Pasqual Lombardi

Pasquale Lombardi (Term of Office 1942 - 1948)

The first Mayor of Federal Heights, Pasqual (Pat) Lombardi was born on January 28, 1895 in Pagliarone, Campobasso, Italy, to his parents, Salvatore Lombardi and his mother, Cosima (Clara) Lombardi Lombardi.

Pasquale and his family arrived from Italy on June 10, 1905. (An “e” was added to his name at immigration.) His father had a grocery store in north Denver on Mariposa Street. When Pasquale was older, he delivered meat and produce to customers by horse and wagon, always accompanied by his dog. If he took too much time at a customer’s house, his horse would begin walking to the next stop. Pasquale had six sisters: Piorina (Rena) Lombardi Rotola; Carolina Lombardi Labate; Lucia (Lucille) Lombardi Bruno; Antoinette (Eva) Lombardi DeJiacomo; Stella Lombardi Bust, and Anna Lombardi Iaanacito. He was the only boy, and needless to say, his sisters treated him like royalty, sometimes being silly and calling him the pope.

Pat married Josephine Ferrone in 1915 when he was 19 and she was 17.

Pat was the sponsor, manager, and player for the Lombardi Grocers baseball team. The team consisted of nephews, friends, a player named Slugger, and some other good players. They would travel from Pueblo to Cheyenne competing against other teams. They won the Semi-Pro League Denver City Championship trophy twice, in 1921 and in 1924, awarded by the May Company.

Pat was a generous man to his church at Saint Catherine’s of Sienna, sponsoring numerous projects. He was an avid hunter and kind-hearted businessman. In 1935, on his way back from hunting, he stopped by the Rainbow Hall for something to drink. He traded the owner, Joe Moore, his nearly-new REO Speedwagon and $350 for Moore’s ownership option on the property. For the next few years, Pat operated a lettuce crate factory at the location with a saw mill in the back. He hauled lumber from his ranch in Golden Gate Canyon, cut it, and then built the crates and sold them to produce companies. After time, the lettuce crate business wasn’t lucrative, and the Rainbow Hall was turned into Lombardi’s Tavern, or as the family called it, “The Place.”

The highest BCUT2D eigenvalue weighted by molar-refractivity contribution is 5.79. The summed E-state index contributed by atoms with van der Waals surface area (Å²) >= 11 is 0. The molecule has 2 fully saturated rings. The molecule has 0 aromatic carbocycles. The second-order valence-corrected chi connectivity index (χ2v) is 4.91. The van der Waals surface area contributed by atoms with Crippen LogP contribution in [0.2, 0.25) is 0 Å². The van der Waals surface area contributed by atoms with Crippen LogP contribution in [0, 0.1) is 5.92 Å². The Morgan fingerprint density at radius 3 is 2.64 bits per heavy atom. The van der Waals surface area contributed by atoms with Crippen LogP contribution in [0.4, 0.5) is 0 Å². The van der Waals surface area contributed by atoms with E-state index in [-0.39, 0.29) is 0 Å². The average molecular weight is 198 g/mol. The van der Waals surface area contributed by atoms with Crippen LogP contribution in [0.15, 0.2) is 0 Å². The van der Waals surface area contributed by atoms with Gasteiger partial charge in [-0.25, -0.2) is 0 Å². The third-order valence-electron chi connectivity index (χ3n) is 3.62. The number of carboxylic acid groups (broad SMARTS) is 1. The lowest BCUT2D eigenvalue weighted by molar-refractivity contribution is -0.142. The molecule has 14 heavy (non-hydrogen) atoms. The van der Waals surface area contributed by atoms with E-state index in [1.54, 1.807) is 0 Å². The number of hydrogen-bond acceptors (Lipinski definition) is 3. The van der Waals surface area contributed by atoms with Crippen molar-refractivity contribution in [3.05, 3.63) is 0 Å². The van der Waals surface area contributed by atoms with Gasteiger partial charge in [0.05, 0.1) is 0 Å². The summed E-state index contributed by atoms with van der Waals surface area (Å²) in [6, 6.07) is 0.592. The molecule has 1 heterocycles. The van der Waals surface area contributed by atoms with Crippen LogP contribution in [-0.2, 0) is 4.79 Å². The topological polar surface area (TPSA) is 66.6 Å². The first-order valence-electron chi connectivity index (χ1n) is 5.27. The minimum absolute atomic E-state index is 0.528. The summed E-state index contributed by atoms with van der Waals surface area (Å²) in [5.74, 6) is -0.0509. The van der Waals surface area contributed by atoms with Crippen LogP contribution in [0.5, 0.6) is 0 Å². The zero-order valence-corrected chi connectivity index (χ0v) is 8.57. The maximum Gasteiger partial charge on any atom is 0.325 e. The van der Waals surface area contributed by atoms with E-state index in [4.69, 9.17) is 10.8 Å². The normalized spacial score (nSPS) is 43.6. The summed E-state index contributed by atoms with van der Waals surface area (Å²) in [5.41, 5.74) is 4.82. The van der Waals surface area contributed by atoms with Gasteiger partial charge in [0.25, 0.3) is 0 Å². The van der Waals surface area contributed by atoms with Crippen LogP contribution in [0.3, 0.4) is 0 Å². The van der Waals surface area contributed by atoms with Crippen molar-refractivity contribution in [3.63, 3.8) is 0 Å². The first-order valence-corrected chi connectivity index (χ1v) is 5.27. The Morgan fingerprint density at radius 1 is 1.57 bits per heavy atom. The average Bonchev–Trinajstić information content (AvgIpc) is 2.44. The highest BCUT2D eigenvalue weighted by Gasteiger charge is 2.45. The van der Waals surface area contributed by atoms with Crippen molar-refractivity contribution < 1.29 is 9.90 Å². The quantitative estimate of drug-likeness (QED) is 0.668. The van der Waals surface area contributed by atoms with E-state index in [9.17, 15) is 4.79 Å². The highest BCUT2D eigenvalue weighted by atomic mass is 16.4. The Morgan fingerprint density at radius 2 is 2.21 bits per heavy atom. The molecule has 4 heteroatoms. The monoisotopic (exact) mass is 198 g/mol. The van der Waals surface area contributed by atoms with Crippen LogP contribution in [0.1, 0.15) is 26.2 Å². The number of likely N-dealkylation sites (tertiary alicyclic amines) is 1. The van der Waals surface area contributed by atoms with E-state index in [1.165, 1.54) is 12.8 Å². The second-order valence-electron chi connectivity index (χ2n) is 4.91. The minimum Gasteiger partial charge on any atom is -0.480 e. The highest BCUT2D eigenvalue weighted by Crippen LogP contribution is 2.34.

Lombardi sponsored most of the Lombardis who were coming to Colorado from Italy in the 1930s to the 1960s, helping them find jobs, family helping family.

Pat dug his own well for water at Lombardi’s Tavern, as the water in Federal Heights was full of minerals. He shared as much water as possible with the 31 families living in the area who were complaining loudly about its poor quality.

In 1940, by a vote of 32-2, the Town of Federal Heights was incorporated. The voters elected Pasquale Lombardi as their first Mayor (1941-1948). With a board of commissioners, they formed a town government, attaining legal status to sell bonds for a water project to dig a new well. The town had been told about a process to apply for federal assistance and wrote the proposal to dig 1,750 feet to the Fox Hill Aquifer.

The volunteer fire department needed a fire truck, so Pat and one of the Town’s trustees and second mayor, Robert Foster, drove to Ft. Carson, bought a used Dodge truck for $350 and converted it into a fire truck. Volunteers then built a station to house the new truck.

Lombardi and the commissioners had a great impact on the formation of Federal Heights helping it to grow and prosper. Pictures exist of “The Place” with Pat standing proudly with large amounts of venison steak and sausage he’d donated for dinners to raise money.

Pat and Josie had three children - Salvatore Lombardi, Evelyn Lombardi Lantz and Lillian Lombardi Bertolit – and seven grandchildren. They celebrated their 50th wedding anniversary in 1964. Pat passed away on February 7, 1984. He was 89 years old.

                                                                             Contributed by Anthony Steven Bertolit,
Grandson of Pasquale Lombardi

(For additional information about the Lombardi family,
a book, Nonno Tell Us A Story, written by Pietrantonio Lombardi,
great-nephew of Pasquale, is available on Amazon.)